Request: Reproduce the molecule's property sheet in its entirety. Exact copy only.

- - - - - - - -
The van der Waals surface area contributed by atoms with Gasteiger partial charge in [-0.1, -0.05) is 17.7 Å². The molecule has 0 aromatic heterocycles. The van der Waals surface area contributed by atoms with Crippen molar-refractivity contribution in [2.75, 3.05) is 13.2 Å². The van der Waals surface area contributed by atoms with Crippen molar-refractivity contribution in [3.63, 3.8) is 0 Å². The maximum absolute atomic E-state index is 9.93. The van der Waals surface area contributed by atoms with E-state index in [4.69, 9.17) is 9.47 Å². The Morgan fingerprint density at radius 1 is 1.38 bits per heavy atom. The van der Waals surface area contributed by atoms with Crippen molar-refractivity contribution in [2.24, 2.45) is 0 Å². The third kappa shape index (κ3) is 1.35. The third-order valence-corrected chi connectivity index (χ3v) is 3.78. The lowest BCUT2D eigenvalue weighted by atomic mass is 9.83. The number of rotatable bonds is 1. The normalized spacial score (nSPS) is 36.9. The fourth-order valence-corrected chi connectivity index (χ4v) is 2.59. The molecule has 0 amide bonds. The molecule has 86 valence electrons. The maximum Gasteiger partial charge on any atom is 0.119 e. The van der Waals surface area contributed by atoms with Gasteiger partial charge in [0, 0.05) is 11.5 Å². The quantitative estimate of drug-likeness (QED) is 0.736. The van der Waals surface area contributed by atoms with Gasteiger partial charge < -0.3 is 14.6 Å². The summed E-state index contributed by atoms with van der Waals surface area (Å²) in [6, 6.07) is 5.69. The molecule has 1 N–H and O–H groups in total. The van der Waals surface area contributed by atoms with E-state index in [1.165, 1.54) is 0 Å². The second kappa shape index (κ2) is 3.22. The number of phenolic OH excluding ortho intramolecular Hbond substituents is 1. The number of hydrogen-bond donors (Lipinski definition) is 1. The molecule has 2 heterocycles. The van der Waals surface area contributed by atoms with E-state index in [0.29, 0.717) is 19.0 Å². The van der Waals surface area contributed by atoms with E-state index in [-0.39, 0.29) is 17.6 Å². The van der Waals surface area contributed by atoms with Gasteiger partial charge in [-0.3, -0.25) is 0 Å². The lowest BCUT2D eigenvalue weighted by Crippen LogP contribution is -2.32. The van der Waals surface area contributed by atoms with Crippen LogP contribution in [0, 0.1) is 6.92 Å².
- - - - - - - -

The van der Waals surface area contributed by atoms with Gasteiger partial charge in [-0.1, -0.05) is 17.7 Å². The molecule has 0 aromatic heterocycles. The van der Waals surface area contributed by atoms with Crippen molar-refractivity contribution in [2.75, 3.05) is 13.2 Å². The van der Waals surface area contributed by atoms with Crippen molar-refractivity contribution in [3.63, 3.8) is 0 Å². The maximum absolute atomic E-state index is 9.93. The van der Waals surface area contributed by atoms with E-state index in [4.69, 9.17) is 9.47 Å². The Morgan fingerprint density at radius 1 is 1.38 bits per heavy atom. The van der Waals surface area contributed by atoms with Crippen molar-refractivity contribution in [2.24, 2.45) is 0 Å². The third kappa shape index (κ3) is 1.35. The third-order valence-corrected chi connectivity index (χ3v) is 3.78. The lowest BCUT2D eigenvalue weighted by atomic mass is 9.83. The number of rotatable bonds is 1. The normalized spacial score (nSPS) is 36.9. The fourth-order valence-corrected chi connectivity index (χ4v) is 2.59. The molecule has 0 amide bonds. The molecule has 86 valence electrons. The maximum Gasteiger partial charge on any atom is 0.119 e. The van der Waals surface area contributed by atoms with Gasteiger partial charge in [0, 0.05) is 11.5 Å². The quantitative estimate of drug-likeness (QED) is 0.736. The van der Waals surface area contributed by atoms with Gasteiger partial charge < -0.3 is 14.6 Å². The summed E-state index contributed by atoms with van der Waals surface area (Å²) in [6, 6.07) is 5.69. The molecule has 1 N–H and O–H groups in total. The van der Waals surface area contributed by atoms with E-state index in [1.165, 1.54) is 0 Å². The second kappa shape index (κ2) is 3.22. The number of phenolic OH excluding ortho intramolecular Hbond substituents is 1. The number of hydrogen-bond donors (Lipinski definition) is 1. The molecule has 2 heterocycles. The van der Waals surface area contributed by atoms with E-state index in [0.29, 0.717) is 19.0 Å². The van der Waals surface area contributed by atoms with E-state index in [-0.39, 0.29) is 17.6 Å². The van der Waals surface area contributed by atoms with Gasteiger partial charge in [-0.3, -0.25) is 0 Å². The lowest BCUT2D eigenvalue weighted by Crippen LogP contribution is -2.32. The van der Waals surface area contributed by atoms with Crippen LogP contribution in [0, 0.1) is 6.92 Å².